(Chuka Umunna, member of British parliament, Streatham, south London constituency)A few months after Ed Miliband was elected Labour leader I met with one of his supporters in the shadow cabinet. Who, I asked, were “Ed’s People?” He began reeling off a list of names. “Chuka Umunna, Peter Hain, John…” “Chuka?” I said. “But he’s walking round the Commons with a giant target on his back. They’re out to get him.” He was, even then, the bookies’ favourite – which, in politics, normally means that you are a dead man walking. The shadow minister smiled. “Well, they haven’t got him yet.”
Well, now they have. Umunna has finally been cut down, withdrawing from Labour’s leadership race just three days after entering. There was no proper reason, and no proper scandal. He was the victim of an elegant, silent old-fashioned Westminster character assassination.
To some, this was evidence that Umunna possessed acute political antenna. To others, it was evidence of his being an untrustworthy chameleon. At the start of last year, in a sign of the direction the wind was blowing, the Blairite think-tank Progress switched its allegiance to Dan Jarvis.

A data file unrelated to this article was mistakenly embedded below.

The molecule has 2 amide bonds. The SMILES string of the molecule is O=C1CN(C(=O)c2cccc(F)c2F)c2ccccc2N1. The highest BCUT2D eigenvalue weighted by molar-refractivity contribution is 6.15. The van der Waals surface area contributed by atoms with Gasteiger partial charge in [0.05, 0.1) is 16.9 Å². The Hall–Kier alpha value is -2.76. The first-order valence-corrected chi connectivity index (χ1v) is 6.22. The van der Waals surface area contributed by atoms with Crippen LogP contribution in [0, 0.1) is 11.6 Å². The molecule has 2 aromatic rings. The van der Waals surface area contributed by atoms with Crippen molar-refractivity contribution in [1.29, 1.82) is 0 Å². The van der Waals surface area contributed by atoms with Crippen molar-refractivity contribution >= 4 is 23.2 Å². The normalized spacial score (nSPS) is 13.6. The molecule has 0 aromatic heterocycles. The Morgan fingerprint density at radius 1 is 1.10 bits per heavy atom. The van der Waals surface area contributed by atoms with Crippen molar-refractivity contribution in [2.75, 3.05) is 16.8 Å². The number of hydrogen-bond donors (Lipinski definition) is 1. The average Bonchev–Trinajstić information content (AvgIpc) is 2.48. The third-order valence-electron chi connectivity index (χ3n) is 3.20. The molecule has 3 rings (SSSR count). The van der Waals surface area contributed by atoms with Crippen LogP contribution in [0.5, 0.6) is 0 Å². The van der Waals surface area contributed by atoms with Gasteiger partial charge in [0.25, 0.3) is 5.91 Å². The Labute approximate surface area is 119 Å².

There was also the unspoken issue of Ummuna’s race. While the parliamentary Labour party is robustly progressive in political terms, it can also be quite culturally conservative. Umunna would frequently find himself the only non-white face in the room. This at a time when a number of Labour MPs were demanding a much tougher line on immigration to help stop their supporters defecting to Ukip. Labour MPs would openly ask one another whether Britain was quite “ready” for a black Prime Minister. While he never faced anything remotely resembling overt prejudice, the sense of remoteness identified by several of Umunna’s critics was explained by more than just his arrogance.